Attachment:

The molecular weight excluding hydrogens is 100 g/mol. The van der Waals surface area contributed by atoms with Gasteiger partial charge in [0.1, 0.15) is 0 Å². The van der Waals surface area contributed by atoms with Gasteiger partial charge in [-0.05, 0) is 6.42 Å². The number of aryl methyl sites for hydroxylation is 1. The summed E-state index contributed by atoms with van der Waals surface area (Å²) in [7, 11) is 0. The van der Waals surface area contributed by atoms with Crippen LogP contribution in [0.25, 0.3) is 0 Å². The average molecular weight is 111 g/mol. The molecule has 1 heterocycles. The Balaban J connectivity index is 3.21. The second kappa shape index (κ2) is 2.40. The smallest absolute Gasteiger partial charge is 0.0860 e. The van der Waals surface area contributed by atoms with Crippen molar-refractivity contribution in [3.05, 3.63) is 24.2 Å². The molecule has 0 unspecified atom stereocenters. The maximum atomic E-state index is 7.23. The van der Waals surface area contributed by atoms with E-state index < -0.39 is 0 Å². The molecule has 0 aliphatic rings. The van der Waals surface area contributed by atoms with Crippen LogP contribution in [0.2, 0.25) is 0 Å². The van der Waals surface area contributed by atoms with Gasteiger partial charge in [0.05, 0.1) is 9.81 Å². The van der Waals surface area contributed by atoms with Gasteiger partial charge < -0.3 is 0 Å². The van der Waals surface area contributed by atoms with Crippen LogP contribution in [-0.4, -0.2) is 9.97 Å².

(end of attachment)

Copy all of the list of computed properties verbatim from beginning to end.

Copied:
The molecular weight excluding hydrogens is 100 g/mol. The van der Waals surface area contributed by atoms with Gasteiger partial charge in [0.1, 0.15) is 0 Å². The van der Waals surface area contributed by atoms with Gasteiger partial charge in [-0.05, 0) is 6.42 Å². The number of aryl methyl sites for hydroxylation is 1. The summed E-state index contributed by atoms with van der Waals surface area (Å²) in [7, 11) is 0. The van der Waals surface area contributed by atoms with Crippen LogP contribution in [0.25, 0.3) is 0 Å². The average molecular weight is 111 g/mol. The molecule has 1 heterocycles. The Balaban J connectivity index is 3.21. The second kappa shape index (κ2) is 2.40. The smallest absolute Gasteiger partial charge is 0.0860 e. The van der Waals surface area contributed by atoms with Crippen molar-refractivity contribution in [3.05, 3.63) is 24.2 Å². The molecule has 0 unspecified atom stereocenters. The maximum atomic E-state index is 7.23. The van der Waals surface area contributed by atoms with E-state index < -0.39 is 0 Å². The molecule has 0 aliphatic rings. The van der Waals surface area contributed by atoms with Crippen LogP contribution in [0.2, 0.25) is 0 Å². The van der Waals surface area contributed by atoms with Gasteiger partial charge in [0.05, 0.1) is 9.81 Å². The van der Waals surface area contributed by atoms with Gasteiger partial charge < -0.3 is 0 Å². The van der Waals surface area contributed by atoms with Crippen LogP contribution in [-0.4, -0.2) is 9.97 Å².